We are a commune of inquiring, skeptical, politically centrist, capitalist, anglophile, traditionalist New England Yankee humans, humanoids, and animals with many interests beyond and above politics. Each of us has had a high-school education (or GED), but all had ADD so didn't pay attention very well, especially the dogs. Each one of us does "try my best to be just like I am," and none of us enjoys working for others, including for Maggie, from whom we receive neither a nickel nor a dime. Freedom from nags, cranks, government, do-gooders, control-freaks and idiots is all that we ask for.
Both the majestic American Elm and the Chestnut fell victim to blights imported from overseas. With their deaths, the New England landscape was altered, for the worse. No more village blacksmith "under the spreading chestnut tree," and no more village greens and churches graced by rows of giant vase-shaped Elms - the hallmark of old New England.
Yes, we still have some elms, but the young ones don't make it to adulthood, and any remaining trees are slowly dying off.
The good news is that there is a blight-resistant Elm available. You won't live long enough to see it in its glory, but planting some now in the right places will be a heck of a fine gift to the future.
All the Elms on my street got sick and were cut down when I was in my early teens. They were magnificent. I didn't appreciate my father assigning me the task of splitting the wood, however, wow that was tough stuff.
I have an ailing pig-nut hickory in the backyard (along with a healthy red-hickory, several white oaks, and a black-birch). When the hickory is gone, I will probably plant a disease resistant elm in its place. I may plant a different resistant strain (there are several) in the woods behind the yard so they can cross-pollinate and spread.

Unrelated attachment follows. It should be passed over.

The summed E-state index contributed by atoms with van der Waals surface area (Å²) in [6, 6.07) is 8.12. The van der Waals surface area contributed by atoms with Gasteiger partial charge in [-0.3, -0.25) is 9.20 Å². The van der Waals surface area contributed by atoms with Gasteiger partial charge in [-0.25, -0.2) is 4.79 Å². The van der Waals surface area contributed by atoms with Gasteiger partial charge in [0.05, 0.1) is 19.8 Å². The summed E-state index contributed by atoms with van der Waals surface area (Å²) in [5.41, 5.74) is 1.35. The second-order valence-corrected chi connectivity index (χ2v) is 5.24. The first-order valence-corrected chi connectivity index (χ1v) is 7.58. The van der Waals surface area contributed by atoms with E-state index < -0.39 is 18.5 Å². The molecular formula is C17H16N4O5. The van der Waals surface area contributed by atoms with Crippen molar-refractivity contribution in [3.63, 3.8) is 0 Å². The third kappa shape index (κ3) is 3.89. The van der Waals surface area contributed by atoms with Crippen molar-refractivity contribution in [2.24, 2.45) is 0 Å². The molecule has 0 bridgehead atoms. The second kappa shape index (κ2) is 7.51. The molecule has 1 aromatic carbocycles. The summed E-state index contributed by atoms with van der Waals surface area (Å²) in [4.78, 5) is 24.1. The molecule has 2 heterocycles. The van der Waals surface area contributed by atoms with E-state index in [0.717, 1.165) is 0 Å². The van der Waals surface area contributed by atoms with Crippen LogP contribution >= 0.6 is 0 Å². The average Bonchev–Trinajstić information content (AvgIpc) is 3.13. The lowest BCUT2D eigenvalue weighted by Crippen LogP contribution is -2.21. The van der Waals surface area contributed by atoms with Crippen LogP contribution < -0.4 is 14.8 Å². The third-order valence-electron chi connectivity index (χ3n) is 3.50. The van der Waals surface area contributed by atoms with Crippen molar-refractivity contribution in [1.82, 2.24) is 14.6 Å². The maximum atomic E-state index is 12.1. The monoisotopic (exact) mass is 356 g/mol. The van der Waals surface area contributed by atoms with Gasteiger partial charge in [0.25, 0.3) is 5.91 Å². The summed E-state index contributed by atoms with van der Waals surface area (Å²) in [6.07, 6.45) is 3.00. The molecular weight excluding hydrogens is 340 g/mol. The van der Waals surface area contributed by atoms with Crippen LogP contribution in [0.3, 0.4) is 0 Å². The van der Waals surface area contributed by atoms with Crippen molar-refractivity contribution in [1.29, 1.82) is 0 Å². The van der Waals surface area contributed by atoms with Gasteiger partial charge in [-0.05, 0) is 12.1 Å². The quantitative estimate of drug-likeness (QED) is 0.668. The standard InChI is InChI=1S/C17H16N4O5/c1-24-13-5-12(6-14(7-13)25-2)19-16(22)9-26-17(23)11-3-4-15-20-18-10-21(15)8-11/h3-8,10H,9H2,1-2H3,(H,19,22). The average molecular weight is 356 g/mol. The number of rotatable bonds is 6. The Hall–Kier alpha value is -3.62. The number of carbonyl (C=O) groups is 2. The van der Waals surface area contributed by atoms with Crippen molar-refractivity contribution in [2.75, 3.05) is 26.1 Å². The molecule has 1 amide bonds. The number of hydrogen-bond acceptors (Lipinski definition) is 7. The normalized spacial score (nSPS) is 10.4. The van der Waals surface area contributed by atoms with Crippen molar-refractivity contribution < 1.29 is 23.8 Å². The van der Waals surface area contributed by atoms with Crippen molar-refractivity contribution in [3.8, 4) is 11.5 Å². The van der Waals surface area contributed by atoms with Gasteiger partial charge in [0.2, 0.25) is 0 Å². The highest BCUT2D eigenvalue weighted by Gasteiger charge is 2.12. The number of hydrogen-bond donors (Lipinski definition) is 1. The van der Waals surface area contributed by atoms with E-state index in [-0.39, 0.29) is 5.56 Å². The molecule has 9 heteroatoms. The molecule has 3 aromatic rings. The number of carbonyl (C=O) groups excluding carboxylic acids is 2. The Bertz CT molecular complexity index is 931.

When the disease resistant chestnuts become available, I will have to find a place for one. Or, just ship me a couple hundred nuts and I'll plant them throughout the many state and national forest here in north-west NJ.
Back in 1999, a fellow from North Canaan CT named Tom Zetterstrom and I started ElmWatch, a charitable fund under the Berkshire Taconic Community Foundation whose purpose was to preserve and restore the American elm in our communities. We got donors to sponsor the injection of over 100 mature American Elms in the public viewshed with fungicide throughout Berkshire County, northern Litchfield, and adjacent portions of Columbia and Dutchess. Many of those you still see in the Berks are there because of this treatment. We also promoted restoration of the American Elm through making available the best disease- resistant native cultivars, which is why you can get them at Wards and Windy Hill Nurseries, now. Great stuff.
Elm Watch still has a web presence at http://www.elmwatch.org/ if you are interested.